Study design: Retrospective cohort study using national sample administrative data.
Objectives: To determine if lumbar fusion rates increased in the 1990s and to compare lumbar fusion rates with those of other major musculoskeletal procedures.
Summary of background data: Previous studies found that lumbar fusion rates rose more rapidly during the 1980s than did other types of lumbar surgery.
Methods: We used the Healthcare Cost and Utilization Project Nationwide Inpatient Sample from 1988 through 2001 to examine trends. U.S. Census data were used for calculating age and sex-adjusted population-based rates. We excluded patients with vertebral fractures, cancer, or infection.
Results: In 2001, over 122,000 lumbar fusions were performed nationwide for degenerative conditions. This represented a 220% increase from 1990 in fusions per 100,000. The increase accelerated after 1996, when fusion cages were approved. From 1996 to 2001, the number of lumbar fusions increased 113%, compared with 13 to 15% for hip replacement and knee arthroplasty. Rates of lumbar fusion rose most rapidly among patients aged 60 and above. The proportion of lumbar operations involving a fusion increased for all diagnoses.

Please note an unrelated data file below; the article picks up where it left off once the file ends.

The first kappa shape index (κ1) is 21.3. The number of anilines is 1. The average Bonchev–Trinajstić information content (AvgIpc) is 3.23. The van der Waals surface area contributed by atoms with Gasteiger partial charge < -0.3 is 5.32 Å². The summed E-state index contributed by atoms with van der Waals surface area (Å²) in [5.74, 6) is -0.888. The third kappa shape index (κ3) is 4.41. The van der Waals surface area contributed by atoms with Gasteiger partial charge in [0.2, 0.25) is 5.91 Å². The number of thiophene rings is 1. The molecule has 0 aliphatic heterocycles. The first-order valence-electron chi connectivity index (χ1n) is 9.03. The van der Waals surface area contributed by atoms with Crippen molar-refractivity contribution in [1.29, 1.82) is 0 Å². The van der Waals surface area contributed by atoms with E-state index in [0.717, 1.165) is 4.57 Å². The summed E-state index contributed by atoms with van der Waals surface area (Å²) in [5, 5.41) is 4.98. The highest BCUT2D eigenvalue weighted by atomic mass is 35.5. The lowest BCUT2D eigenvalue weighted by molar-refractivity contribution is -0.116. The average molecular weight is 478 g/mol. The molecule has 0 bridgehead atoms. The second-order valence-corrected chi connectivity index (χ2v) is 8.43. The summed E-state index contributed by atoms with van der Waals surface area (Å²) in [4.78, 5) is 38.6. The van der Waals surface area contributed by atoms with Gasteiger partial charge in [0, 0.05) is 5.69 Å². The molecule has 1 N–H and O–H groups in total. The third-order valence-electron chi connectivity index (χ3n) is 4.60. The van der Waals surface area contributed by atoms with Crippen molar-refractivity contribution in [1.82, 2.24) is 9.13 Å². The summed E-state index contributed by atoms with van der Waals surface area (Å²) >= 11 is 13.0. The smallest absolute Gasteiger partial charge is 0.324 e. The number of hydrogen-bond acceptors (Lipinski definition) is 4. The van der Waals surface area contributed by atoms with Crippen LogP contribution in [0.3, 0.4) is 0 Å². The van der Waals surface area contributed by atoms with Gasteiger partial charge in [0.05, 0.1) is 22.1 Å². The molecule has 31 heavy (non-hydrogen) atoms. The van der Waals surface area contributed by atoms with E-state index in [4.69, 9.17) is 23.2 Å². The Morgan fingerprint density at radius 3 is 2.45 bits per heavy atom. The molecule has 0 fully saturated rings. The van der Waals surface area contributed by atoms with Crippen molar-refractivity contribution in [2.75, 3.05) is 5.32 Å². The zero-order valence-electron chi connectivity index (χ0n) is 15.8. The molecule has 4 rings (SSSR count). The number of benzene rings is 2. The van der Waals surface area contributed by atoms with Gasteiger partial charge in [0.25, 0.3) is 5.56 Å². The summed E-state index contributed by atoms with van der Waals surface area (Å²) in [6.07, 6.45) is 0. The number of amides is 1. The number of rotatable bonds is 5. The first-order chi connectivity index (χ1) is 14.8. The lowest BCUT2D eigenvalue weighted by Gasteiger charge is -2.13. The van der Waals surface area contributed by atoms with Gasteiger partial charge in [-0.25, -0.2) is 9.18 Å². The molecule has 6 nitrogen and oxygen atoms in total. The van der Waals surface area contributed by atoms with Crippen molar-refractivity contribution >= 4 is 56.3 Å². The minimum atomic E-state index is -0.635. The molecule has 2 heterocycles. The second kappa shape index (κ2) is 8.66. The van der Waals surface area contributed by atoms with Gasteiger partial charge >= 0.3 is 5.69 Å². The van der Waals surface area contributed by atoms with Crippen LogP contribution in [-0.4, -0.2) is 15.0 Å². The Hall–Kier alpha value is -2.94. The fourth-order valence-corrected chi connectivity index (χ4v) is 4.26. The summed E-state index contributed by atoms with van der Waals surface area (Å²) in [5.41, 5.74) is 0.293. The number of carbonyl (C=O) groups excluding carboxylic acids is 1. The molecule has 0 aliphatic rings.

Conclusions: Lumbar fusion rates rose even more rapidly in the 90s than in the 80s. The most rapid increases followed the approval of new surgical implants and were much greater than increases in other major orthopedic procedures. The most rapid increases in fusion rates were among adults aged 60 and above. These increases were not associated with reports of clarified indications or improved efficacy, suggesting a need for better data on the efficacy of various fusion techniques for various indications.